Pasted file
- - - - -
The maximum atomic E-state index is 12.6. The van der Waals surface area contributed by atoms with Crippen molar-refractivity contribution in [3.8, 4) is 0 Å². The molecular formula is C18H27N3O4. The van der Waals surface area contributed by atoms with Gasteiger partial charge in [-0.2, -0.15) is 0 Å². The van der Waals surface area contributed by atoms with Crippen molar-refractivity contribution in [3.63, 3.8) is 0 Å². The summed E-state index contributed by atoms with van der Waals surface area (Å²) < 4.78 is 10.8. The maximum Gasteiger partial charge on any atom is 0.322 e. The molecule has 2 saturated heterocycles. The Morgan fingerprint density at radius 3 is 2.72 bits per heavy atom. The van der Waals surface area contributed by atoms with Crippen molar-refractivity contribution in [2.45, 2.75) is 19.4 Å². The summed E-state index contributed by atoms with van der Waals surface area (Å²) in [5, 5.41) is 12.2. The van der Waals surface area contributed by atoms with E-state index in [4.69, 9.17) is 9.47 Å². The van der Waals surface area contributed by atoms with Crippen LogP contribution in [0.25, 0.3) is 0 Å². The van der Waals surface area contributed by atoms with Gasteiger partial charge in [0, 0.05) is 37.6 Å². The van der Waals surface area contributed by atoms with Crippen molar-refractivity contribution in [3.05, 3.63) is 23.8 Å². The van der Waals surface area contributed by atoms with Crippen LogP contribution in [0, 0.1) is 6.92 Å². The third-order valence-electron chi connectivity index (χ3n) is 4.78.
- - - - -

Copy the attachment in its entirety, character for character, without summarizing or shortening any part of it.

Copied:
The maximum atomic E-state index is 12.6. The van der Waals surface area contributed by atoms with Crippen molar-refractivity contribution in [3.8, 4) is 0 Å². The molecular formula is C18H27N3O4. The van der Waals surface area contributed by atoms with Gasteiger partial charge in [-0.2, -0.15) is 0 Å². The van der Waals surface area contributed by atoms with Crippen molar-refractivity contribution in [3.63, 3.8) is 0 Å². The summed E-state index contributed by atoms with van der Waals surface area (Å²) < 4.78 is 10.8. The maximum Gasteiger partial charge on any atom is 0.322 e. The molecule has 2 saturated heterocycles. The Morgan fingerprint density at radius 3 is 2.72 bits per heavy atom. The van der Waals surface area contributed by atoms with Crippen molar-refractivity contribution in [2.45, 2.75) is 19.4 Å². The summed E-state index contributed by atoms with van der Waals surface area (Å²) in [5, 5.41) is 12.2. The van der Waals surface area contributed by atoms with E-state index in [4.69, 9.17) is 9.47 Å². The van der Waals surface area contributed by atoms with Crippen LogP contribution in [0.25, 0.3) is 0 Å². The van der Waals surface area contributed by atoms with Gasteiger partial charge in [0, 0.05) is 37.6 Å². The van der Waals surface area contributed by atoms with Crippen molar-refractivity contribution in [3.05, 3.63) is 23.8 Å². The van der Waals surface area contributed by atoms with Crippen LogP contribution in [0, 0.1) is 6.92 Å². The third-order valence-electron chi connectivity index (χ3n) is 4.78.